But such measures have done little to eliminate militant groups or curtail their activities. On the contrary, marginal groups like the DHKP-C appear emboldened, as evidenced by the US embassy attack in Ankara. More people died in fighting between an energised PKK and the Turkish state between the summer of 2011 and the fall of 2012 than at any time since the apprehension of the PKK leader Abdullah Öcalan in 1999. And legal inconsistencies and suspicions of political revanchism have watered down the Ergenekon case, dampening hopes that it would provide an historic opportunity for the Turkish state to cleanse itself of its ultra-nationalist, criminal and putschist elements – the so-called “deep state”.

This is the dark underbelly of a country that has been widely praised as the ‘victor of the Arab Spring’ and presented by foreign policy strategists on both sides of the Atlantic, and indeed by the Obama administration itself, as a shining model of stability, democratic governance and ‘moderate Islam’ for the ascendant Sunni Islamist movements across the Arab world. Does this suggest there is a fundamental disconnect between Turkey’s own socio-political fault lines and the regional dynamics of the new Middle East? It does not. On the contrary, the two are intimately connected.

…with a sectarian twist

Turkey’s decision-makers saw in the Arab uprisings an opportunity to realise Foreign Minister Ahmet Davutoğlu’s longstanding vision of establishing Turkey as the “order setting agent” in a geography spanning from the Balkans to the Middle East, connected by trade and diplomatic ties based on a shared historical and religious heritage dating back to the Ottoman Empire. But the ‘Arab Spring’ also forced the Turkish government to abandon a fundamental pillar of this vision, Davutoğlu’s much-touted “zero problems with neighbours” policy, with the Bahraini uprising and the Syrian conflict redrawing geopolitical battle lines along the oldest schism within Islam: the Sunni-Shia rivalry. As the Syrian uprising evolved into full-blown civil war, the Turkish government has moved from being a friend of the Assad regime to being one of its staunchest opponents. Ankara’s volte-face has strained its carefully nurtured ties with Syria’s principle supporters, namely Iran, Iraq and, to a lesser extent, Russia.

The conflict has also thrown Turkey on the same side with an odd mix of Sunni actors, including the Gulf Arab monarchies that are locked in rivalry with Iran, the Kurdish administration in Northern Iraq, whose relationship with the Shia-dominated central government in Baghdad has steadily deteriorated, as well as popular movements like Egypt’s Muslim Brotherhood and the Palestinian Hamas; all, with the exception of the latter, staunch allies of the US. To this, we may even add a range of ultra-conservative Salafist groups and violent jihadist networks. Finally, it has brought Turkey firmly into the fold of NATO following a brief spell of autonomous foreign policy making, putting to rest, for now, the alarmist discourse of Turkey’s imminent departure from the west. Drawn together by shared strategic interests arising out of the Arab uprisings, the US and the Turkish governments have entered what Davutoğlu has called the “golden era” of bilateral relations.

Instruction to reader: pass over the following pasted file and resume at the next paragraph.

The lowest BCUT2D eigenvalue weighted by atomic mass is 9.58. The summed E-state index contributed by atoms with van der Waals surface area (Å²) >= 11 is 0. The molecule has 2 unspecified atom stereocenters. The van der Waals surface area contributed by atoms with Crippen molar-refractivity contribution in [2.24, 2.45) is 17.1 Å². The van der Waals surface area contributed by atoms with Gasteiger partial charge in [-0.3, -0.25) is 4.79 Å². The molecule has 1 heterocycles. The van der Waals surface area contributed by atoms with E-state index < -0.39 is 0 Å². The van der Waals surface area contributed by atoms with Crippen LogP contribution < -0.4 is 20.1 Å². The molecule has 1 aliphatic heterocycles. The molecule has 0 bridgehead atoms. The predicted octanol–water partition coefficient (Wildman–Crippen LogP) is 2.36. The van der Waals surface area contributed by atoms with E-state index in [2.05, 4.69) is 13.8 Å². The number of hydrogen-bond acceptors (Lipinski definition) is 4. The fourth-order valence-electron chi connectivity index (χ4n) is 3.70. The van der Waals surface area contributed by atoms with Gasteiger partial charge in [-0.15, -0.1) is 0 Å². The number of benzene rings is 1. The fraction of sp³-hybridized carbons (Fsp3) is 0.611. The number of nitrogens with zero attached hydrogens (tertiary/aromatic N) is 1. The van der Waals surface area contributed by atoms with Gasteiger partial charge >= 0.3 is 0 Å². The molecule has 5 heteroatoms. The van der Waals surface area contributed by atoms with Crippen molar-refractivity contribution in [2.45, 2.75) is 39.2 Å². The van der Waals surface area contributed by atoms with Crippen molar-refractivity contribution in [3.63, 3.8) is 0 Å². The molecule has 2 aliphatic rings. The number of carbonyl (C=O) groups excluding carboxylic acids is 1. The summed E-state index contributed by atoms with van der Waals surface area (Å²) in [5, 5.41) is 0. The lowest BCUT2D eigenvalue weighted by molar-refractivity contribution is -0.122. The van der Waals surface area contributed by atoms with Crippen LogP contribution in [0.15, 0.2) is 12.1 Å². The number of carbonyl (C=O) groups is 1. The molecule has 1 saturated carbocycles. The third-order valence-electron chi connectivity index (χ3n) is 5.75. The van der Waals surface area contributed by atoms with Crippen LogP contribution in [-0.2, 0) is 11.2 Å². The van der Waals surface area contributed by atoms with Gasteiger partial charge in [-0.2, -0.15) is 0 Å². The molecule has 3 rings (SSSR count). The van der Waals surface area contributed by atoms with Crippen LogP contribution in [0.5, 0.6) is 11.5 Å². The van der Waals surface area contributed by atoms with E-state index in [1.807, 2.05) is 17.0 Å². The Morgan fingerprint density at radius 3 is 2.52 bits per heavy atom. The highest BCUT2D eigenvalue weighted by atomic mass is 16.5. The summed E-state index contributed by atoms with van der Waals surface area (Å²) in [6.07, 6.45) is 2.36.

If the foreign policy strategists in Ankara calculated Assad would meet the same speedy end as Tunisia’s Ben Ali or Egypt’s Mubarak, to be replaced by a Sunni-dominated government that would look to Turkey as a close ally and model, soon they had a rude awakening. By 2012, Turkey was on the receiving end of a bulging refugee crisis, disrupted trade relations and occasional mortar fire by the Syrian army across its southern border, not to mention an enlivened PKK carrying out violent attacks inside the country. But instead of rallying the public behind its leaders in the face of an external challenge, the Syrian conflict, and the geopolitical power struggle it has spurned in the region, has actually deepened Turkey’s existing divisions.

At the same time as the AKP officials exchanged threats with their Syrian counterparts, parliamentarians from the opposition CHP paid cordial visits to Damascus, meeting regime representatives. While the pro-AKP media have been covering extensively the atrocities carried out by the Assad regime, opposition news outlets tend to detail the massacres perpetrated by the Free Syrian Army. However, it would be far too simplistic to suggest that domestic criticisms of the government’s Syria policy have been driven purely by an ideological affinity for the Assad regime. This may be the case for hardliner leftists, who read the Syrian conflict as a struggle between the forces of western imperialism, of which the AKP is considered a top agent, and those of the anti-imperialist resistance, very much in line with the discourse put forward by the Shia “axis of resistance”, or indeed for secularist Turks, who sympathise with the fate of a secular dictatorship being taken apart by western-backed Islamists.

But there are in fact other, arguably less ideological reasons for this ambivalence as well. Tensions have been rife between Turkey’s small Alawite community (referred to as Nusayri in Turkey) and the free roaming Salafists and jihadists who have been using Alawite-populated towns in the border province of Antakya as safe haven in their fight against the Alawites of Syria. For the country’s much larger Alevi community, which shares with the Alawites a distant Shia heritage, the government’s Sunni discourse has become more aggressive and hegemonic over the course of the Syrian conflict. And for yet others, the moral high ground that the Turkish prime minister has claimed by championing the causes of freedom and democracy in the Arab world clearly contradicts his government’s illiberal and anti-democratic tendencies at home. This in turn raises the question whether Turkey’s promotion by the US as a model for the emerging Arab polities has more to do with the country’s success in terms of human rights and democratisation, or the strategic needs of the western security establishment in the new Middle East.